Video games conjure up the images of keyboards, controllers, and — most importantly — big screens. But not everyone has the luxury to engage in such a visual medium. Enter audio games, the electronic games specifically designed to have sound-reliant gameplay. Created with the visually impaired in mind, it is a niche market that is slowly growing more popular.

Here’s a little history on how these games popped up:

The first ‘audio games’

In 1972, Atari released an arcade game called Touch Me. It was a puzzle game that tested the player’s eidetic memory by lighting up part of the screen when a musical note chimed. The game would play a number of sounds and the player would repeat that combination back, with the game adding an additional note each round, sort of like a more fun version of a hearing test you might get at a doctor’s office. Even though the Atari arcade game, followed by the handheld version in 1978, didn’t gain quite the success they wanted, Ralph Baer and Howard Morrison decided to update the system, with better execution. That lead them to develop Simon.

Simon had four colored buttons, each with a different sound. It was fun-looking, bright, and the sounds weren’t as grating as the Atari version. The game was extremely popular in the 70s and 80s, and is still seen in pop culture today. This type of gameplay didn’t stop there, though. Another hit game after Simon became a household object: Bop-It. Different sounds and look, same game.

All of these games rely on reacting to different noises by mashing on associated buttons. While these weren’t designed specifically for the blind, they were accessible to those with visual impairments, and they were “audio games.”

Text-based and Interactive Fiction

These PC games were quite popular in the 1980s due to their low processing power and use of text to describe the story and gameplay of the game. Usually, the player writes the text in themselves for their turn or they choose from a variety of options. Those that are blind or visually impaired are able to play these options with text-to-speech (TTS), where a computerized voice reads the text on the screen for the user.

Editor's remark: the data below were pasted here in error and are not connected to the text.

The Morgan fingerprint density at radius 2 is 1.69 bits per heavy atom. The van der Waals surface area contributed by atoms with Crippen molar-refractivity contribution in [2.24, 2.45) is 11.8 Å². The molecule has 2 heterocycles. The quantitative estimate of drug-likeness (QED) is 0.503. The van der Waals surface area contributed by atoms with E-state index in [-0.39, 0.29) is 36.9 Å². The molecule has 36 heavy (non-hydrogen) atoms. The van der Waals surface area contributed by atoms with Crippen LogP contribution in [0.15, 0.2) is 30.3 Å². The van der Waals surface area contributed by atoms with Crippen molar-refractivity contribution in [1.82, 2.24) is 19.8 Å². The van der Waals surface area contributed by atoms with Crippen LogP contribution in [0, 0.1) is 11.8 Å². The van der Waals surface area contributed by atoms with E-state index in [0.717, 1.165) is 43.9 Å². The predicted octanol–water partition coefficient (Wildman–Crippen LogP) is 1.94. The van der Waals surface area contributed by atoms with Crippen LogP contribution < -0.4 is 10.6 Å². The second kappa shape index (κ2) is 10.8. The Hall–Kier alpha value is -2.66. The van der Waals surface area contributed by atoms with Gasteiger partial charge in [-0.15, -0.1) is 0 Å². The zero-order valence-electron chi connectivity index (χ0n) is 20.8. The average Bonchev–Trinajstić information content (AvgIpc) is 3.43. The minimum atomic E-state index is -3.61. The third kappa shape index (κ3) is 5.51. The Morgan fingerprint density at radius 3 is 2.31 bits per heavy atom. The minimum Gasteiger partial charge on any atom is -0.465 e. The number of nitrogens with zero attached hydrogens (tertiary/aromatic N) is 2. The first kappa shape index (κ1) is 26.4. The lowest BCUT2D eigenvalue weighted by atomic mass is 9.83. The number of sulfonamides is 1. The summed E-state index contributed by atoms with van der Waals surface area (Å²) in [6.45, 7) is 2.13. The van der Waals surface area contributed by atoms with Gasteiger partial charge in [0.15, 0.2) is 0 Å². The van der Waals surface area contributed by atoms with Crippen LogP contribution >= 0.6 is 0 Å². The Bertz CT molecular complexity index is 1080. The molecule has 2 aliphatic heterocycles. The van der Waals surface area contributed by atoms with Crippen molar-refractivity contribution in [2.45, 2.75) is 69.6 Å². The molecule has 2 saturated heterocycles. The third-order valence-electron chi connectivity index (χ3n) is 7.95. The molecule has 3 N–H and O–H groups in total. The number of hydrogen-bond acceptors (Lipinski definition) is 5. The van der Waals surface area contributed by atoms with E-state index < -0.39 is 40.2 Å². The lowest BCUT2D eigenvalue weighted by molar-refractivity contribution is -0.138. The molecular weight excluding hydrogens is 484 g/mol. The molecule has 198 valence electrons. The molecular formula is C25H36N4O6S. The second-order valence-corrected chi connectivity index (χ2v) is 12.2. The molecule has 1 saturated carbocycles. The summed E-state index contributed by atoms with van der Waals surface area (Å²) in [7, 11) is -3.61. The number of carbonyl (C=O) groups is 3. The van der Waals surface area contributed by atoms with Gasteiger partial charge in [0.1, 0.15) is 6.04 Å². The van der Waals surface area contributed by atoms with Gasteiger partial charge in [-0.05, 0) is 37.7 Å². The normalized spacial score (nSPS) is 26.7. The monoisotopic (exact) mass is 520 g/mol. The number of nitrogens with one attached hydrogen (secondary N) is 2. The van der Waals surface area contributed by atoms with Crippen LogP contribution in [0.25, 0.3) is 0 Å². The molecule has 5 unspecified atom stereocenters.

These games are still being made today. They are quite popular with college students and beginner programmers because they are a great introduction to learning to code and program.

Unfortunately, when 3D games like Myst and Final Fantasy started to gain popularity, the visual aspect of games became the forefront of the experience, which meant that hard-of-sight users were left behind to continue playing the older, less dynamic text-based adventure games.

Game accessibility now

It wasn’t until around the 2000s that game designers thought to use an all-audio gameplay, using binaural recording to fully immerse the player. This means that the sound will imitate the position of the source. If a dog is barking to your left, the sound will be on the left and the footsteps of the animal will shift depending on its orientation. The system is meant to give players a kind of three dimensional experience that couldn’t be realized through visually reliant video games.

Unfortunately, despite the potential for a strictly audio-based game that a lot of designers are experimenting with, there aren’t many options, especially not for gaming consoles. One of the only exceptions was a game developed by WARP, a Japanese video game company. This game was designed specifically with blind users in mind. The creator, former musician Kenji Eno, received mail from some of the blind community that enjoyed his previous games because of the music and sound effects. He ended up talking directly to some of his fans and decided to make a game that would be exactly the same for all players, no matter what impairment they or may not have. So while he didn’t make any breakthroughs in gameplay, the only interaction in the game being a few prompts that enabled the player to choose between options for the narrative, but it was a step in the right direction in creating more options for the blind.

'Real Sound: Kaze no Regret,' one of the few audio games for consoles by Kenji Eno

Right now, there are only mobile and PC games. The video above is for a mobile game called A Blind Legend, which was developed by French company DOWiNO. Funded by Ulule, it’s now available via iTunes and Google Play Store and follows a blind swordsman that is trying to track down his wife with his daughter who also acts as his guide. Her voice is what leads your character through the world and the sound effects of the enemies determine which direction to flash your sword.

There are other games like this one, some that follow disgruntled Christmas elves fed up with their jobs and others that plop the player into survival/horror landscapes, but it’s still a small market; the market hasn’t yet expanded beyond a few creative teams coming out with a free mobile games and five dollar PC games. A team from the UK even tried to release their game called Three Monkeys, an audio game that they collaborated on with a number of blind test-gamers that had positive reactions to the demo. The game didn’t make their budget, so they weren’t able to finish.

Hopefully in the future there will be more options for blind gamers, and even more options for anybody that wants to experience something to which they are not accustomed. Gaming is evolving and expanding. Transitioning to an experimental medium that provides a new and unique gaming impression isn’t an outrageous suggestion, especially considering the shift to virtual reality, so maybe later the medium will gain a little popularity and will gather more of a budget and we may see – or, more accurately, hear – more options for more inclusive games.

Photos via Toys R Us, Sega